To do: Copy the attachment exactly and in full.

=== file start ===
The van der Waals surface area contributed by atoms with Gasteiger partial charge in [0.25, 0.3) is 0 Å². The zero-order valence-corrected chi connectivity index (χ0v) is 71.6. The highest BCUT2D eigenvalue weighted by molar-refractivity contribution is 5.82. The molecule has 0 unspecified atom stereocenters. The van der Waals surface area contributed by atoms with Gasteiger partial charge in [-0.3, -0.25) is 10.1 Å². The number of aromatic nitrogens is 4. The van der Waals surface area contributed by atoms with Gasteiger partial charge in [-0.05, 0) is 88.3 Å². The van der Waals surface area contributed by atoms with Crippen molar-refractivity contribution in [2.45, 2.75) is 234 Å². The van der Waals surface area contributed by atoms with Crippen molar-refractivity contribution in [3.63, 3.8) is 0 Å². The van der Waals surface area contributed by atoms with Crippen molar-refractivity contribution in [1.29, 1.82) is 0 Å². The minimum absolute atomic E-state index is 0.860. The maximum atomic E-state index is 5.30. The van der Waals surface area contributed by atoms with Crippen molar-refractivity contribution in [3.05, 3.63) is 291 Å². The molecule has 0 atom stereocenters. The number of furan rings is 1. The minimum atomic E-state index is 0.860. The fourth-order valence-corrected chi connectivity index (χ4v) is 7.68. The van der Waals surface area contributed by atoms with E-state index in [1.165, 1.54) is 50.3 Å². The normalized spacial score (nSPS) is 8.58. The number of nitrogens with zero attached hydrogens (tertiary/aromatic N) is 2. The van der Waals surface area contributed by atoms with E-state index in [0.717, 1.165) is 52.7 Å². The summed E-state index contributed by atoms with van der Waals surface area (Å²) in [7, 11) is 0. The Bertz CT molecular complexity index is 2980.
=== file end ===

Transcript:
The van der Waals surface area contributed by atoms with Gasteiger partial charge in [0.25, 0.3) is 0 Å². The zero-order valence-corrected chi connectivity index (χ0v) is 71.6. The highest BCUT2D eigenvalue weighted by molar-refractivity contribution is 5.82. The molecule has 0 unspecified atom stereocenters. The van der Waals surface area contributed by atoms with Gasteiger partial charge in [-0.3, -0.25) is 10.1 Å². The number of aromatic nitrogens is 4. The van der Waals surface area contributed by atoms with Gasteiger partial charge in [-0.05, 0) is 88.3 Å². The van der Waals surface area contributed by atoms with Crippen molar-refractivity contribution in [2.45, 2.75) is 234 Å². The van der Waals surface area contributed by atoms with Crippen molar-refractivity contribution in [3.63, 3.8) is 0 Å². The van der Waals surface area contributed by atoms with Crippen molar-refractivity contribution in [1.29, 1.82) is 0 Å². The minimum absolute atomic E-state index is 0.860. The maximum atomic E-state index is 5.30. The van der Waals surface area contributed by atoms with Crippen molar-refractivity contribution in [3.05, 3.63) is 291 Å². The molecule has 0 atom stereocenters. The number of furan rings is 1. The minimum atomic E-state index is 0.860. The fourth-order valence-corrected chi connectivity index (χ4v) is 7.68. The van der Waals surface area contributed by atoms with E-state index in [1.165, 1.54) is 50.3 Å². The normalized spacial score (nSPS) is 8.58. The number of nitrogens with zero attached hydrogens (tertiary/aromatic N) is 2. The van der Waals surface area contributed by atoms with E-state index in [0.717, 1.165) is 52.7 Å². The summed E-state index contributed by atoms with van der Waals surface area (Å²) in [7, 11) is 0. The Bertz CT molecular complexity index is 2980.